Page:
Our visit to Myanmar’s “Ghost City”

We had read about Nay Pyi Taw (NYT) the capital of Myanmar; how it was built in secret and declared the capital in 2005, how it is 4 times the size of London with a population of less than 1 million. We had heard about the empty hotels, museums and roads, and got mixed reviews from other travellers; so we decided we had to see it for ourselves.

We arrived in NPT at around 9pm, after driving on a motorway for hours through fields and not much else, suddenly large neon-lit roundabouts appeared, followed by massive hotels. The bus station was pretty empty but there were a few motortaxis hanging around, we showed them the name of our hotel and we were ushered into a cab which drove miles back the way we had come to the “hotel zone”.

The hotel looked practically asleep when the taxi driver beeped his horn and a tiny Burmese lady came out to take us to reception. There are no hostels in NPT, but 60+ hotels which, due to the lack of visitors, have extremely reasonable rates; you can get a 3 or 4 star hotel for $30 a night. The large foyer was silent, filled with carved wooden statues and chandeliers, we didn’t see another guest as we were shown to our room on the 3rd floor.

We decided some of our favourite querks from the hotel were the fact that the lifts had random days of the week on the carpet, and that there was a large window between the bathroom and the bedroom!

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Just us at brekkie

Breakfast was a large buffet affair, with 5 staff waiting attentively on the 5 guests eating. The manager came to recommend some things to do in town. We hired a motorbike for the day (this cost 25,000 kyat (~£12.50) which is very overpriced, but we guess that’s the hotel cashing in on the fact you are literally miles from anything).

We visited the Uppatasanti Pagoda, a beautiful gold plated dome on the horizon. It was silent walking round this huge monument with just a handful of other people, very different to the experience we’d had in Yangon walking around a replica pagoda a few weeks earlier. The pagoda is free but women cannot wear trousers, so there are women dutifully waiting at the entrance to lend you a longee (traditional wrap for men and women), in exchange for a donation. The pagoda was stunning, with white marble floors that stayed cold in 32 degree heat, and carvings told stories of Buddah’s life (with neon lighting, it wouldn’t be Myanmar without some neon lights!)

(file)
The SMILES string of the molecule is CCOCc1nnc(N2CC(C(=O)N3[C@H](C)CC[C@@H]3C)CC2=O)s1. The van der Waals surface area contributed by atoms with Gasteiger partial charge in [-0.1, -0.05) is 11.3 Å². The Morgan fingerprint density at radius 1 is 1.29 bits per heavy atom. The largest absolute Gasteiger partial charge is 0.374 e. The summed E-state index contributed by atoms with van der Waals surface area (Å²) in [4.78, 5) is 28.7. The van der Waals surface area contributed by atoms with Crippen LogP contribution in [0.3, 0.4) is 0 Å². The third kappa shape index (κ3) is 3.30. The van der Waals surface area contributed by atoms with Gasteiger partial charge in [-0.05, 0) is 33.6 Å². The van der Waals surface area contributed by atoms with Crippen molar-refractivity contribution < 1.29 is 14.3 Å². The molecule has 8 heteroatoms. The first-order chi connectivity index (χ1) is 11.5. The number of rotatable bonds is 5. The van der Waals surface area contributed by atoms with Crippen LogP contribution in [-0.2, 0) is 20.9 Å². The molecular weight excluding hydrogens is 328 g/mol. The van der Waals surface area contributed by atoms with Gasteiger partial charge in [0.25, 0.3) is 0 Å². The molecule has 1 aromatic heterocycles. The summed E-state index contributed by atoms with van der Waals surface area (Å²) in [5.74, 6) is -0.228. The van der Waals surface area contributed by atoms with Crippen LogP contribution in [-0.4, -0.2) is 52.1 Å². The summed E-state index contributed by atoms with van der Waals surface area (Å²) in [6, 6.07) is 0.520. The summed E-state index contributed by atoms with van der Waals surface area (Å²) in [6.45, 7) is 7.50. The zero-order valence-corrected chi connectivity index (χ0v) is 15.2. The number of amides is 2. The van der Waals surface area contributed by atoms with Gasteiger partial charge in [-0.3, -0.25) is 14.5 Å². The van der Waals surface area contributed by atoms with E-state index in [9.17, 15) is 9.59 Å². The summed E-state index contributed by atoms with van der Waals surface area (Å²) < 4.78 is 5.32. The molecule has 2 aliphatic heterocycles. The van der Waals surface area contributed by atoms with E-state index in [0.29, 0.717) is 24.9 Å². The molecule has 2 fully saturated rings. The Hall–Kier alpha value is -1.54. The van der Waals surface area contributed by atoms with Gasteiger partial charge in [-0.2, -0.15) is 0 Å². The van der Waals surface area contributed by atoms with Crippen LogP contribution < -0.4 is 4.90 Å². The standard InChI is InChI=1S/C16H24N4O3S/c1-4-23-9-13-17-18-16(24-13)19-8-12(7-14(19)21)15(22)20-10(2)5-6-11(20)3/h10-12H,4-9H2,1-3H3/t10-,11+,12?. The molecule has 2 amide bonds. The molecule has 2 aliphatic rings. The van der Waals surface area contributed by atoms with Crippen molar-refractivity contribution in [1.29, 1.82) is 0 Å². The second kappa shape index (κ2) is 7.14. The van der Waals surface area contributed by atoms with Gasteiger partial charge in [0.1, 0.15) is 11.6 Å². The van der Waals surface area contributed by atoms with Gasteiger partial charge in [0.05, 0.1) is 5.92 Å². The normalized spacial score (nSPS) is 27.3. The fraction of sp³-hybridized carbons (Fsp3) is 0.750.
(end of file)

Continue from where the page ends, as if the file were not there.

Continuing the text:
There are also albino elephants at the right hand side of the temple, but they are sadly kept chained in awful conditions so we didn’t stay to look at them as we really didn’t want to encourage this.

Following this we rode on the famous 20 lane highway, which is what it says on the tin, what’s bizzare is that you are sharing this monster motorway with 1 or 2 other vehicles. Rumour has it that it’s built so wide so that it can be utilised as a military runway at short notice.

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Motorway opens into 20 lanes in front of us

Next up we drove to the National Museum: an extremely grand building full of displays about the ASEAN alliance, traditional artifacts from Myanmar and a display showing fossils found in Myanmar of our primate ancestors from 40 million years ago. The museum was, again, empty; we felt like we were waking the guards up from their naps as we walked through the exhibits, and we were the only people who had signed into the foreign visitors book that day.

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For lunch we tried “Café Flight”, a disused plane that had been turned into a restaurant. In true NPT style, as we entered the plane and saw no one there, we turned around assuming it was closed, staff ran from the building and Ella asked “Open?” Which was met with lots of nods and smiles and they basically opened the cafe Just for us, a good iced coffee and lunch on our private jet!

Driving from one place to another in NPT took up a large part of the day, the city is more like multiple “zones” connected by clean, well kept highways. An accidental detour through the suburbs revealed NPT in a different light; as the sun went down people appeared, teenagers playing football, families eating street food, school buses drove past and night markets appeared. We returned to the Pagoda to see it lit up (featuring more neon lights) and there was quite a bit of rush hour traffic on the roads. Maybe Nay Pyi Taw is not so much of a soulless ghost town but a vastly spread mega city in the making…

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